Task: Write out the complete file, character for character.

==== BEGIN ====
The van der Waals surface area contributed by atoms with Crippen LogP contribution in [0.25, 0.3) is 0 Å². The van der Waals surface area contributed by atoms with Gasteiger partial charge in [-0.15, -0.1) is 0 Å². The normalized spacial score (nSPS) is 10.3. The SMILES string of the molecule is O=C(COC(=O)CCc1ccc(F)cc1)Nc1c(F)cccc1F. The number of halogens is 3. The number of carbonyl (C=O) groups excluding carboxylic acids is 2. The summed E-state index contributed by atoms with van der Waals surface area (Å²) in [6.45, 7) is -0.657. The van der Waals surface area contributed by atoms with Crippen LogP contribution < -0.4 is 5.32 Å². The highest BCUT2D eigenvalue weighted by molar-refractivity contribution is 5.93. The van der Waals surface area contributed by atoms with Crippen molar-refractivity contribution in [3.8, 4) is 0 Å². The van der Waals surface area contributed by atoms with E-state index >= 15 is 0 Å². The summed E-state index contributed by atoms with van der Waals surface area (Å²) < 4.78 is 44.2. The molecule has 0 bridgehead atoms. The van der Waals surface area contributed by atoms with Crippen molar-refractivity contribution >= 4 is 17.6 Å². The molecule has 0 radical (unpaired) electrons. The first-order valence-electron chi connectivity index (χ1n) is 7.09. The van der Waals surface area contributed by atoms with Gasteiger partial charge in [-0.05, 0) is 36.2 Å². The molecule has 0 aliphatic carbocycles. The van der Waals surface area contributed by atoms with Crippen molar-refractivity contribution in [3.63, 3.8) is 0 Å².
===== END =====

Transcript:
The van der Waals surface area contributed by atoms with Crippen LogP contribution in [0.25, 0.3) is 0 Å². The van der Waals surface area contributed by atoms with Gasteiger partial charge in [-0.15, -0.1) is 0 Å². The normalized spacial score (nSPS) is 10.3. The SMILES string of the molecule is O=C(COC(=O)CCc1ccc(F)cc1)Nc1c(F)cccc1F. The number of halogens is 3. The number of carbonyl (C=O) groups excluding carboxylic acids is 2. The summed E-state index contributed by atoms with van der Waals surface area (Å²) in [6.45, 7) is -0.657. The van der Waals surface area contributed by atoms with Crippen LogP contribution < -0.4 is 5.32 Å². The highest BCUT2D eigenvalue weighted by molar-refractivity contribution is 5.93. The van der Waals surface area contributed by atoms with Crippen molar-refractivity contribution in [3.8, 4) is 0 Å². The van der Waals surface area contributed by atoms with E-state index >= 15 is 0 Å². The summed E-state index contributed by atoms with van der Waals surface area (Å²) < 4.78 is 44.2. The molecule has 0 bridgehead atoms. The van der Waals surface area contributed by atoms with Crippen molar-refractivity contribution >= 4 is 17.6 Å². The molecule has 0 radical (unpaired) electrons. The first-order valence-electron chi connectivity index (χ1n) is 7.09. The van der Waals surface area contributed by atoms with Gasteiger partial charge in [-0.05, 0) is 36.2 Å². The molecule has 0 aliphatic carbocycles. The van der Waals surface area contributed by atoms with Crippen molar-refractivity contribution in [3.63, 3.8) is 0 Å².